Psoriasis is a chronic condition, likely related to immune dysfunction within the skin, that causes the skin to make new cells in days rather than weeks. As these cells build up, thickened, scaly plaques develop on the skin’s surface. Plaques vary in size and while they may be found anywhere on the body, commonly affected areas include the scalp, knees, elbows and torso. In some cases, pustules can develop, particularly on the hands and feet.
Psoriasis may also affect the nails and joints (psoriatic arthritis). A milder form of psoriasis called guttate psoriasis primarily develops in childhood or young adulthood and may abate or resolve over time. However, most cases of psoriasis are life-long and characterised by periods of intermittent flare-ups and remissions.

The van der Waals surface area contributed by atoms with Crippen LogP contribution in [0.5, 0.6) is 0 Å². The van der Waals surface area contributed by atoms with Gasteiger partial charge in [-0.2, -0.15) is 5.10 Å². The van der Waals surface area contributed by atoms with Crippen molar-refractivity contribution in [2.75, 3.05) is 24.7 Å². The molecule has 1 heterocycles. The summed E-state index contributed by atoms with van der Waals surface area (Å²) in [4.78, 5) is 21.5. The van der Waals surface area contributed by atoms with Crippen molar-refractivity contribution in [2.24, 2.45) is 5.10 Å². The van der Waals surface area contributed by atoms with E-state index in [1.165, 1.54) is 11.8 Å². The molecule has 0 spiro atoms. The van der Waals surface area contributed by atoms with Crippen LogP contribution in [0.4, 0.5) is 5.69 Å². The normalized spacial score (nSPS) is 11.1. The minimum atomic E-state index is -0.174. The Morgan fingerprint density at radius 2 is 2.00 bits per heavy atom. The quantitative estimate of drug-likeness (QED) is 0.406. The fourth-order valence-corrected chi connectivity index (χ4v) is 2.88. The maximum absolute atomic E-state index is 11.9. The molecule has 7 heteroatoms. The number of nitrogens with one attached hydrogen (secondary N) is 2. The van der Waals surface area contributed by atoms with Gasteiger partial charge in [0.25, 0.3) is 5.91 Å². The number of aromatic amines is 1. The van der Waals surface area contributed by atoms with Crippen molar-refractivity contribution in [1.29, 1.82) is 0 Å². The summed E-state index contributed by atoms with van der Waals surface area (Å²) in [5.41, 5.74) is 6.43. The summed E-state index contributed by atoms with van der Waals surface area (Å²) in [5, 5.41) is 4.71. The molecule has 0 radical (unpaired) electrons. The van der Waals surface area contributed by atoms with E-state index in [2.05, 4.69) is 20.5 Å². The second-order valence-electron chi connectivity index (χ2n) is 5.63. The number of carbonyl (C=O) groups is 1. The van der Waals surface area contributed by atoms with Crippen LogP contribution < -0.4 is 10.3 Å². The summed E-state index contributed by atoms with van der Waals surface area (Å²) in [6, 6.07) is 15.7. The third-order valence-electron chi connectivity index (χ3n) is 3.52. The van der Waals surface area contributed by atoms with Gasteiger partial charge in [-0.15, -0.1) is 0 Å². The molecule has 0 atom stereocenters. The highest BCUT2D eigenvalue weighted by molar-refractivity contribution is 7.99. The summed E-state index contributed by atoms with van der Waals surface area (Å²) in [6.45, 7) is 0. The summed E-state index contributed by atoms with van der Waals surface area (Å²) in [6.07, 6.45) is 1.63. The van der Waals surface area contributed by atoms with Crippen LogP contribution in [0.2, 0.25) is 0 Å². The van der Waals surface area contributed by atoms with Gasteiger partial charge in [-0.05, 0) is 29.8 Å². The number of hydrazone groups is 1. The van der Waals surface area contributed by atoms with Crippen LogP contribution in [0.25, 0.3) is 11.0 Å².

Both genetics and environmental factors including infection, stress, smoking and certain medications play a role in the development of psoriasis. Psoriasis can have a profound impact on quality of life and may be associated with low self-esteem and depression. While there is no cure for psoriasis, there are many ways to help manage the symptoms.
Treatment for psoriasis may include:
- Lifestyle and dietary modifications
- Topical prescriptions
- UVB light treatment
- Oral medication
- Injectable medication